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Housework is Real Work: Selma James on the Decades-Long Fight for Wages for Housework

Selma James coined the term "unwaged" work to describe the real work of housewives--and she has some thoughts that Mitt and Ann Romney might learn from.

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AMY GOODMAN: The shoebox got very full.

SELMA JAMES: You could say that. The point was that by that time, there were—there was a real problem with how do you balance the movement of black people, the movement of immigrants, the movement of women, the movement of lesbian and gay people. How do they relate to each other? And there was a kind of competition for priorities. And I wrote the pamphlet to say, "Look, we are all in the same struggle, and there is a connection between all of us that we must draw out. But in order for that connection to be made, each sector will make its own autonomous case, and on that basis we can unite." How exactly? I don’t know, because I wasn’t the left in that way. I didn’t feel I had to have the answers, only the questions. And that’s what "Sex, Race and Class" is about, really. And it said that, for example, black women, or women of color generally, they’re the women’s movement, and they’re the black movement. And so, what’s wrong? I mean, there are—you know, people are many things, and that we are all in that hierarchy, because there’s an international division of labor of which we are all part, including those of us who are unwaged.

AMY GOODMAN: Selma James, you wrote recently about SlutWalk.


AMY GOODMAN: Slut is a big conversation in the United States now, because Rush Limbaugh, one of the right-wing radio talk show hosts, who plays such a major role in the Republican Party, called a young law student who was calling for health insurance coverage of contraceptives, he called her a "slut" and a "whore," a "prostitute" who should have sex videos. She should have to put—post sex videos of herself online. And it has caused many, even of his past supporters, to stop supporting him for saying this. Why do you talk about SlutWalk?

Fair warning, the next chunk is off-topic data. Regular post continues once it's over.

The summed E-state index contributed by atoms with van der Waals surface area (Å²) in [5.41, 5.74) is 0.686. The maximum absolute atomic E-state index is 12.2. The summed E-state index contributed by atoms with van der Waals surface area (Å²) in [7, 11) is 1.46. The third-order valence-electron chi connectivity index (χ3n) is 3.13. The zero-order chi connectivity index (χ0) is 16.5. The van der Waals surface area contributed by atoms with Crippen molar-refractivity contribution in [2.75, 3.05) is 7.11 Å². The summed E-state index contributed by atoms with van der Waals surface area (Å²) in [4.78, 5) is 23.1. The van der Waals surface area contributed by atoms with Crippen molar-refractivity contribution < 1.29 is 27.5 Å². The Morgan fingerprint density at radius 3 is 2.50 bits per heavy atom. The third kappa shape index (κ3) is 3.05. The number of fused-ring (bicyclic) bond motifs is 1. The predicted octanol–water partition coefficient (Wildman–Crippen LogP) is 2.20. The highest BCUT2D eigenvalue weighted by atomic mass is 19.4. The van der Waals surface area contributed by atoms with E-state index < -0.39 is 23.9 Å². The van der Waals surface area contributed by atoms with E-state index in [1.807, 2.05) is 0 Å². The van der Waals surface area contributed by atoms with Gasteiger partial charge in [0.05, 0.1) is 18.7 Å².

SELMA JAMES: Well, you know—you know the long—you know "Death, where is thy sting?" You know, what the SlutWalk women did was to make it impossible to use those words in a way that is hurtful and insulting. I was astonished by the march. I went on the SlutWalk march. First of all, it was started by a 16-year-old who had had enough of women being raped and the police not paying attention, and who had refused, like women everywhere, to accept that if we dress a particular way or if we speak a particular way or if we do a particular thing, we can be accused. She said, "Accuse us as you like. We accept it all, and we then refuse everything that you accuse us of." So, they were very anti-racist. They were very pro-prostitute. They were very anti-rape. They were very diverse. And they were the new women’s movement. They were very young.

And I didn’t feel, walking with them, that I was surrounded by women who were ambitious. I think that’s really crucial in the women’s movement today, because a lot of feminism has gone into individual careers and into ambition, and there’s some evidence that the class line between women is much greater now with feminism, because a whole set of women have gone into the part of the elite. They get pay equity. They get a lot of kudos, a lot of—they are very accepted in the society. And the rest of us are getting screwed. I mean, our pay is not going up. The child care doesn’t exist or is very bad. Welfare has been abolished. And we really need to have another reason to be together, which is the real conditions of our lives, rather than an individual ambition. And I felt that the SlutWalk was part of that new movement, which says it’s not ambition we want. We want to have the freedom to live the lives as we like them, and we are together for that.

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